NEW YORK (Reuters) - A U.S. federal regulator ordered the country’s largest propane pipeline operator to prioritize supplies on its line from the Gulf Coast to the North East, as one of the coldest winters in memory drags on and inventories of the heating fuel dwindle.
This marks the first time the Federal Energy Regulatory Commission (FERC) has used its emergency authority under the Interstate Commerce Act.
The commission said on Friday it is its powers to order Enterprise Energy Partners to allocate “available capacity” on its TE Products pipeline for propane shipments.
The pipeline runs from Mont Belvieu, in the Gulf Coast and the country’s largest propane storage hub, to the Northeast and parts of Midwest.
“Compliance with this directive shall begin immediately and remain in place for seven days from the date of this order pending further review and order of the commission,” it said in its filing.
It referred to reports given by the Department of Homeland Security, governors, senators and lawmakers on the impact of a shortage of the heating fuel, including rationing, closed schools and farmers in danger of loosing their animal stock.
The FERC’s notice came after the National Propane Gas Association requested on Thursday that the regulator order Enterprise to suspend shipments of diluent and instead supply 75,000 barrels per day (bpd) of propane along the pipeline.
And it was issued shortly after U.S. senators urged the White House to direct government agencies to help consumers facing shortages and price spikes.
Enterprise did not reply to requests for comments. It said previously that batches of propane along the TE Products line had been prioritized, allowing them to get to the Northeast sooner.
Benchmark propane prices have fallen this week from historic highs last month and inventories inched up last week in some regions, but suppliers fear they remain too low to handle another onslaught of brutally cold weather.
Midwestern and Northeastern states have been pummeled by snowstorms and record-breaking cold weather stemming from a shifting arctic cold front, in stark contrast to last year’s relatively mild winter.
Jeff Petrash, General Counsel at the NPGA, said its request to the FERC was aimed at taking the pressure off supplies at the second largest propane hub, in Conway, Kansas, from where much of the Midwestern and Northeastern supplies come.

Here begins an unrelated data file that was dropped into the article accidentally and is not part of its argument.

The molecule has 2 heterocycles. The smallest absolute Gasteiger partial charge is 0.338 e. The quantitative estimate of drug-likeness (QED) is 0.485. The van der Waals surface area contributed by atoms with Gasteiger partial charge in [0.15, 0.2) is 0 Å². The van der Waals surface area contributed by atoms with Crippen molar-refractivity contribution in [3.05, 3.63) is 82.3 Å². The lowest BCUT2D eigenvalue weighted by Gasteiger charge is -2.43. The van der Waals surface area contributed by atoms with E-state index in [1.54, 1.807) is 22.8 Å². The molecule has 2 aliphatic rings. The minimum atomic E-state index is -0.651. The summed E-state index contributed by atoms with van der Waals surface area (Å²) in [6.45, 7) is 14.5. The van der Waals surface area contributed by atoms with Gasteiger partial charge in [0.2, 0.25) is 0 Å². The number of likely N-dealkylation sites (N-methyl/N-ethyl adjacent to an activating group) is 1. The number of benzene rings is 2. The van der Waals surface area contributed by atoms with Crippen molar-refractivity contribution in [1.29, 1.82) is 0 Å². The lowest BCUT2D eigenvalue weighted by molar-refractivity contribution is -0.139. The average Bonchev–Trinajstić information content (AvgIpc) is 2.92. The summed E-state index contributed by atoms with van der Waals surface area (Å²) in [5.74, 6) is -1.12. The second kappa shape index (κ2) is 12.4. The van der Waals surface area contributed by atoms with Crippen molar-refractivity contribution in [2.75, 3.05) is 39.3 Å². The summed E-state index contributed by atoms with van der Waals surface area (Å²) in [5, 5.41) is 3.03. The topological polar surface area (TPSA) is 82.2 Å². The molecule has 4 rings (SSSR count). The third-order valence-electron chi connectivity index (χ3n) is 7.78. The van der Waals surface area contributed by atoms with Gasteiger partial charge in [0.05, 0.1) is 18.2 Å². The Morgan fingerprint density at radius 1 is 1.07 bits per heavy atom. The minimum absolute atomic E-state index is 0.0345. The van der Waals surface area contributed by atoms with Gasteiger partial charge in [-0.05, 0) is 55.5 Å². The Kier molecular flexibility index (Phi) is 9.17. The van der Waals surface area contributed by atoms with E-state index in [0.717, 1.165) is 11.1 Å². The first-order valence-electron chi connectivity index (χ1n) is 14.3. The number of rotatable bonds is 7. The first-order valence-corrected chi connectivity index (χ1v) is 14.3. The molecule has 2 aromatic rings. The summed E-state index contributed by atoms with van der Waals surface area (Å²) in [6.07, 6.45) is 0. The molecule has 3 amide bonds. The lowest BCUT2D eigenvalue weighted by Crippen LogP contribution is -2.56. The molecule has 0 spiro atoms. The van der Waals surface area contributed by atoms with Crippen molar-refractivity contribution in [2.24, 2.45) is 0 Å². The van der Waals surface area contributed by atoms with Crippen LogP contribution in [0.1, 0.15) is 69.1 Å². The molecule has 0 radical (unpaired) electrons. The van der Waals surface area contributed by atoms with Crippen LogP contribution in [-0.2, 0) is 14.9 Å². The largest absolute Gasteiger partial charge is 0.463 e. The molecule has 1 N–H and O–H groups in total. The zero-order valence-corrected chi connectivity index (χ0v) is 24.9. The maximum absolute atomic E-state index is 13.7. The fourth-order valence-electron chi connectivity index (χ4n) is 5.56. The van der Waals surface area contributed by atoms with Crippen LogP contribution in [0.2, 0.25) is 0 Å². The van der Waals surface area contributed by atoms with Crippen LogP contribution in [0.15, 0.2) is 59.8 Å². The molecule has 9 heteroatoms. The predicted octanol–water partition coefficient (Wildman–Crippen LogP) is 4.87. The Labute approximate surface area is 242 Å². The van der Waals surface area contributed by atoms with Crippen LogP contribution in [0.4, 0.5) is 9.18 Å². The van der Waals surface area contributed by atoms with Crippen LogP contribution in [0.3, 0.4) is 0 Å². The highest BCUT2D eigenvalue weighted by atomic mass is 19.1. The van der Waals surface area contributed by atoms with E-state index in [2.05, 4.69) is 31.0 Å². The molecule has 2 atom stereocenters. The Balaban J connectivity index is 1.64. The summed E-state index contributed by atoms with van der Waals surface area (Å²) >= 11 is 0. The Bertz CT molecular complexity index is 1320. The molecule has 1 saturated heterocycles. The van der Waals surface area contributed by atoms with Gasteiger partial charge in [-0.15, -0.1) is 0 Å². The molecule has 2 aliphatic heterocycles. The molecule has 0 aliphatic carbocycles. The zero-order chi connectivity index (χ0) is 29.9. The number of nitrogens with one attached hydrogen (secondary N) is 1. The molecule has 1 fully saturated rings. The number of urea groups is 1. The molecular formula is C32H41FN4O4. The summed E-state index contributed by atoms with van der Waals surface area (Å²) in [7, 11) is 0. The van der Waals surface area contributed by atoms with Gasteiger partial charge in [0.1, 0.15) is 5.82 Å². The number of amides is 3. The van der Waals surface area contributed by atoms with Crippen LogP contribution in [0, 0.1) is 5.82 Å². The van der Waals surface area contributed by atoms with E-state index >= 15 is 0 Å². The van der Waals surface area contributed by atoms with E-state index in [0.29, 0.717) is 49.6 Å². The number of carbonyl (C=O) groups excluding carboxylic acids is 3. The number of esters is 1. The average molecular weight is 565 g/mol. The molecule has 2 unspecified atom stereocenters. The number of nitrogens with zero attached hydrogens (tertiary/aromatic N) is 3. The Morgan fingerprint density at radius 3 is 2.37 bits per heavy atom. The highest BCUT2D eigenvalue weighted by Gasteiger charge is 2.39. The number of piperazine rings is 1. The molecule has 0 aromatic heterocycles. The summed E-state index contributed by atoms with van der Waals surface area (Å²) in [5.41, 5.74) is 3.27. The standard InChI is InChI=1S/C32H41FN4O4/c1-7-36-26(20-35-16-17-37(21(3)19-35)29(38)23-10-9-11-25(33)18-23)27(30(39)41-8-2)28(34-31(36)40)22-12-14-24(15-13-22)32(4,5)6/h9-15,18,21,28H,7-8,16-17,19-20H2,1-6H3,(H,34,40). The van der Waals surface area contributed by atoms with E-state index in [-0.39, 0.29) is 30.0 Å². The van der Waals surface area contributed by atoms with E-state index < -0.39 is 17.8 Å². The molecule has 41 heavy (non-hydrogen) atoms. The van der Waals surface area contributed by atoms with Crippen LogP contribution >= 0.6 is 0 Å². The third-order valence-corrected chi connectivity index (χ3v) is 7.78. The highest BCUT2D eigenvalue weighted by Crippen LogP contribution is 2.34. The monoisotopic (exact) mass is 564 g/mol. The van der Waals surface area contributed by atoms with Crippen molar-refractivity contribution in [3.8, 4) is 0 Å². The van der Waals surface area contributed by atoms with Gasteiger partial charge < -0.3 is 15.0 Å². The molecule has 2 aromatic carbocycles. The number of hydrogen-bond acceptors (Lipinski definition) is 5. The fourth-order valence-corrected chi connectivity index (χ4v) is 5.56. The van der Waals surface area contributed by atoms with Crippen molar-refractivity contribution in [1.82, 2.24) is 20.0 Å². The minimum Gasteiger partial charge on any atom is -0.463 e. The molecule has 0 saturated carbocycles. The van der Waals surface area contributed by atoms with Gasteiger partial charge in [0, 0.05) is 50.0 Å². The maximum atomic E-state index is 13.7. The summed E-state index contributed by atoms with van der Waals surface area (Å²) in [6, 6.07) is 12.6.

“Everyone here and among our members remain concerned about the inventories’ levels. We are concerned should there be another polar vortex and what that would mean,” Petrash said by telephone.
Propane inventories in the Midwest, reflecting stocks at the Conway hub, rose by 770,000 barrels to 9.6 million barrels last week, but are 44 percent lower than their levels this time a year ago and have almost halved since the start of winter in November.
Several pipeline companies are making adjustments to their routes to help ease the distribution of the heating fuel.
As of Friday, Kinder Morgan Inc added two delivery points in Indiana and Michigan along its 50,000 bpd Cochin line, which can take additional supplies of propane from a connecting pipeline called the North System, operated ONEOK Inc.
Both pipelines supply the upper Midwestern states.
The addition of two destination points to get propane from ONEOK’s system, “provides shippers access to an additional propane supply source in the Midwest,” it said in its filing with the FERC.
ONEOK is also tweaking its supply routes. It told shippers via the FERC that it would reverse a small portion of the North System called North Line No. 5 to help supplies reach the storage hub in Conway.
The notice, filed last week, was effective as of Thursday, although ONEOK did not reply to emails seeking confirmation of the reversal.
Propane prices at the Conway hub jumped to as high as $5 a gallon during a two-week period last month from around $1.75. They rose about 15 cents on Friday to $1.90.
While expectations for more cold weather and the need to replenish the area’s supply chain were supporting prices on Friday, brokers and traders said a sharp price jump by U.S. crude futures also helped push up propane.
At the Mont Belvieu hub, spot propane was traded at $1.66 a gallon late, up about 10 cents.
Additional reporting by Robert Gibbons in New York and Ayesha Rascoe and Ros Krasny in Washington; Editing by Amanda Kwan and Andre Grenon